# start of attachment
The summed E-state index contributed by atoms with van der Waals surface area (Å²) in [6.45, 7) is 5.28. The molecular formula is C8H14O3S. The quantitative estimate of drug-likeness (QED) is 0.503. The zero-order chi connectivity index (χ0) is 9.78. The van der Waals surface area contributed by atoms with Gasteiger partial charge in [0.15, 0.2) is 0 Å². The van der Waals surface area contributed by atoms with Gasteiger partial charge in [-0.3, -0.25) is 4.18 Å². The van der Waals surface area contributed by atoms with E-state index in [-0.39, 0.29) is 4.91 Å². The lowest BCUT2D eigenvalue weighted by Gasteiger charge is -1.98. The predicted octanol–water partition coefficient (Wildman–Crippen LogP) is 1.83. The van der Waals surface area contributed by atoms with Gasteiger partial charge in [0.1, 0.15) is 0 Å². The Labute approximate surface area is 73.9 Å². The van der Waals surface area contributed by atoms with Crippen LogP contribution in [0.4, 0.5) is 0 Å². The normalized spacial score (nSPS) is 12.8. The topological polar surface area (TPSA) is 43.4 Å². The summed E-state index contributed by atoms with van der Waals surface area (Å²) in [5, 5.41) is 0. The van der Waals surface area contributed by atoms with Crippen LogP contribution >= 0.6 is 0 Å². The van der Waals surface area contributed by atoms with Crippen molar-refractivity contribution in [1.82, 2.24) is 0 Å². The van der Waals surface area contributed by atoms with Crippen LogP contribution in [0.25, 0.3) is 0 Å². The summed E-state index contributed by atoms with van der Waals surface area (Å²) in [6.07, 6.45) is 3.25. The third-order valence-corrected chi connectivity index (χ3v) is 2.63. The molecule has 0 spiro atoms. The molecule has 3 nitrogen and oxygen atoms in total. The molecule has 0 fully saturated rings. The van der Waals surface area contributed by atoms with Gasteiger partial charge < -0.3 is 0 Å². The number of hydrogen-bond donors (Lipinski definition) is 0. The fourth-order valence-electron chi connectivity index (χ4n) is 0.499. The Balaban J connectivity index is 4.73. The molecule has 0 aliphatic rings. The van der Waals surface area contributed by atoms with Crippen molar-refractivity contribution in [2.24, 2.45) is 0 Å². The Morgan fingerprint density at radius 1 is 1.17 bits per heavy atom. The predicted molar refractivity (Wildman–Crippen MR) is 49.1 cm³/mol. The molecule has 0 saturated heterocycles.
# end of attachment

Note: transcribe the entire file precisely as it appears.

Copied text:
The summed E-state index contributed by atoms with van der Waals surface area (Å²) in [6.45, 7) is 5.28. The molecular formula is C8H14O3S. The quantitative estimate of drug-likeness (QED) is 0.503. The zero-order chi connectivity index (χ0) is 9.78. The van der Waals surface area contributed by atoms with Gasteiger partial charge in [0.15, 0.2) is 0 Å². The van der Waals surface area contributed by atoms with Gasteiger partial charge in [-0.3, -0.25) is 4.18 Å². The van der Waals surface area contributed by atoms with E-state index in [-0.39, 0.29) is 4.91 Å². The lowest BCUT2D eigenvalue weighted by Gasteiger charge is -1.98. The predicted octanol–water partition coefficient (Wildman–Crippen LogP) is 1.83. The van der Waals surface area contributed by atoms with Gasteiger partial charge in [0.1, 0.15) is 0 Å². The Labute approximate surface area is 73.9 Å². The van der Waals surface area contributed by atoms with Crippen LogP contribution in [0.4, 0.5) is 0 Å². The normalized spacial score (nSPS) is 12.8. The topological polar surface area (TPSA) is 43.4 Å². The summed E-state index contributed by atoms with van der Waals surface area (Å²) in [5, 5.41) is 0. The van der Waals surface area contributed by atoms with Crippen LogP contribution >= 0.6 is 0 Å². The van der Waals surface area contributed by atoms with Crippen molar-refractivity contribution in [1.82, 2.24) is 0 Å². The van der Waals surface area contributed by atoms with Crippen LogP contribution in [0.25, 0.3) is 0 Å². The summed E-state index contributed by atoms with van der Waals surface area (Å²) in [6.07, 6.45) is 3.25. The third-order valence-corrected chi connectivity index (χ3v) is 2.63. The molecule has 0 spiro atoms. The molecule has 3 nitrogen and oxygen atoms in total. The molecule has 0 fully saturated rings. The van der Waals surface area contributed by atoms with Gasteiger partial charge < -0.3 is 0 Å². The number of hydrogen-bond donors (Lipinski definition) is 0. The fourth-order valence-electron chi connectivity index (χ4n) is 0.499. The Balaban J connectivity index is 4.73. The molecule has 0 aliphatic rings. The van der Waals surface area contributed by atoms with Crippen molar-refractivity contribution in [2.24, 2.45) is 0 Å². The Morgan fingerprint density at radius 1 is 1.17 bits per heavy atom. The predicted molar refractivity (Wildman–Crippen MR) is 49.1 cm³/mol. The molecule has 0 saturated heterocycles.